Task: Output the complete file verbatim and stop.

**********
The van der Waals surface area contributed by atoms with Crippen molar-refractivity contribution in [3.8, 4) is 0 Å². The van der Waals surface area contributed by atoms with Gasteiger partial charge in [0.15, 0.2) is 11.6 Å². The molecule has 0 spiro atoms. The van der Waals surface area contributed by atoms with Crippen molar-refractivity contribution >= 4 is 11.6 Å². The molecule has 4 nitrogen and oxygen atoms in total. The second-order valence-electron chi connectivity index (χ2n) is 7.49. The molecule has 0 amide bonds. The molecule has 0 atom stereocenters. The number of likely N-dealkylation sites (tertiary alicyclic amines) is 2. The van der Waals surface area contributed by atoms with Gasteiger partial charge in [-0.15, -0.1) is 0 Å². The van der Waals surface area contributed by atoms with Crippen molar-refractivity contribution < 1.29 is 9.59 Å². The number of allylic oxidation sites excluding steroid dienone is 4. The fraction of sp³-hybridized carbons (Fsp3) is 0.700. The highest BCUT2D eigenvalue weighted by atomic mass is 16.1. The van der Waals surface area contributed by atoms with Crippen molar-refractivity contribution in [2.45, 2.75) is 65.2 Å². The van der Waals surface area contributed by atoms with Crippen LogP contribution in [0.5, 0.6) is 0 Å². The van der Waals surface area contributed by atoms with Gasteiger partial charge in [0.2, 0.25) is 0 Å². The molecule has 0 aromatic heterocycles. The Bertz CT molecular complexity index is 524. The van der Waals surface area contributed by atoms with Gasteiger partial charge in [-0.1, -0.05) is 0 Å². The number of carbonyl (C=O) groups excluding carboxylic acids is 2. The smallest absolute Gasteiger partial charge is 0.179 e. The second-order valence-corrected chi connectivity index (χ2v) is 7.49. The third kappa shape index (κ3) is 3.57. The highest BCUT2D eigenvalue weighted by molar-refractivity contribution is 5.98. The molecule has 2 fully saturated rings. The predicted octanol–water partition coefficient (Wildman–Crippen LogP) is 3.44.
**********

The van der Waals surface area contributed by atoms with Crippen molar-refractivity contribution in [3.8, 4) is 0 Å². The van der Waals surface area contributed by atoms with Gasteiger partial charge in [0.15, 0.2) is 11.6 Å². The molecule has 0 spiro atoms. The van der Waals surface area contributed by atoms with Crippen molar-refractivity contribution >= 4 is 11.6 Å². The molecule has 4 nitrogen and oxygen atoms in total. The second-order valence-electron chi connectivity index (χ2n) is 7.49. The molecule has 0 amide bonds. The molecule has 0 atom stereocenters. The number of likely N-dealkylation sites (tertiary alicyclic amines) is 2. The van der Waals surface area contributed by atoms with Gasteiger partial charge in [-0.15, -0.1) is 0 Å². The van der Waals surface area contributed by atoms with Crippen molar-refractivity contribution < 1.29 is 9.59 Å². The number of allylic oxidation sites excluding steroid dienone is 4. The fraction of sp³-hybridized carbons (Fsp3) is 0.700. The highest BCUT2D eigenvalue weighted by atomic mass is 16.1. The van der Waals surface area contributed by atoms with Crippen molar-refractivity contribution in [2.45, 2.75) is 65.2 Å². The van der Waals surface area contributed by atoms with Crippen LogP contribution in [0.5, 0.6) is 0 Å². The van der Waals surface area contributed by atoms with Gasteiger partial charge in [0.2, 0.25) is 0 Å². The molecule has 0 aromatic heterocycles. The Bertz CT molecular complexity index is 524. The van der Waals surface area contributed by atoms with Gasteiger partial charge in [-0.1, -0.05) is 0 Å². The number of carbonyl (C=O) groups excluding carboxylic acids is 2. The smallest absolute Gasteiger partial charge is 0.179 e. The second-order valence-corrected chi connectivity index (χ2v) is 7.49. The third kappa shape index (κ3) is 3.57. The highest BCUT2D eigenvalue weighted by molar-refractivity contribution is 5.98. The molecule has 2 fully saturated rings. The predicted octanol–water partition coefficient (Wildman–Crippen LogP) is 3.44.